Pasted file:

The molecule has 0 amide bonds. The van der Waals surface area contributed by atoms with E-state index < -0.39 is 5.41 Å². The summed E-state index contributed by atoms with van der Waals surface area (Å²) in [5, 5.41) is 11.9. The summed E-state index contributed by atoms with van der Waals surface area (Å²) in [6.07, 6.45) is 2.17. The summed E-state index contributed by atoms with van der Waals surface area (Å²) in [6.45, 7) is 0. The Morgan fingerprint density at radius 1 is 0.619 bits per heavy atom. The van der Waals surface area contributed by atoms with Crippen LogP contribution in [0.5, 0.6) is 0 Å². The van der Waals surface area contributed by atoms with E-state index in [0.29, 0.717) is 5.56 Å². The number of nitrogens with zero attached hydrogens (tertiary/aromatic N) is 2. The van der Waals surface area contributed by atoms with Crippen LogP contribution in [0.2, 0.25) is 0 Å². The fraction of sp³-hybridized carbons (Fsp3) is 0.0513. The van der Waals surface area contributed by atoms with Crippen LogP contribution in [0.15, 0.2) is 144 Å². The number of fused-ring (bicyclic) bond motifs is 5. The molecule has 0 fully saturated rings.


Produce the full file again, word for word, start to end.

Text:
The molecule has 0 amide bonds. The van der Waals surface area contributed by atoms with E-state index < -0.39 is 5.41 Å². The summed E-state index contributed by atoms with van der Waals surface area (Å²) in [5, 5.41) is 11.9. The summed E-state index contributed by atoms with van der Waals surface area (Å²) in [6.07, 6.45) is 2.17. The summed E-state index contributed by atoms with van der Waals surface area (Å²) in [6.45, 7) is 0. The Morgan fingerprint density at radius 1 is 0.619 bits per heavy atom. The van der Waals surface area contributed by atoms with Crippen LogP contribution in [0.5, 0.6) is 0 Å². The van der Waals surface area contributed by atoms with E-state index in [0.29, 0.717) is 5.56 Å². The number of nitrogens with zero attached hydrogens (tertiary/aromatic N) is 2. The van der Waals surface area contributed by atoms with Crippen LogP contribution in [0.2, 0.25) is 0 Å². The fraction of sp³-hybridized carbons (Fsp3) is 0.0513. The van der Waals surface area contributed by atoms with Crippen LogP contribution in [0.15, 0.2) is 144 Å². The number of fused-ring (bicyclic) bond motifs is 5. The molecule has 0 fully saturated rings.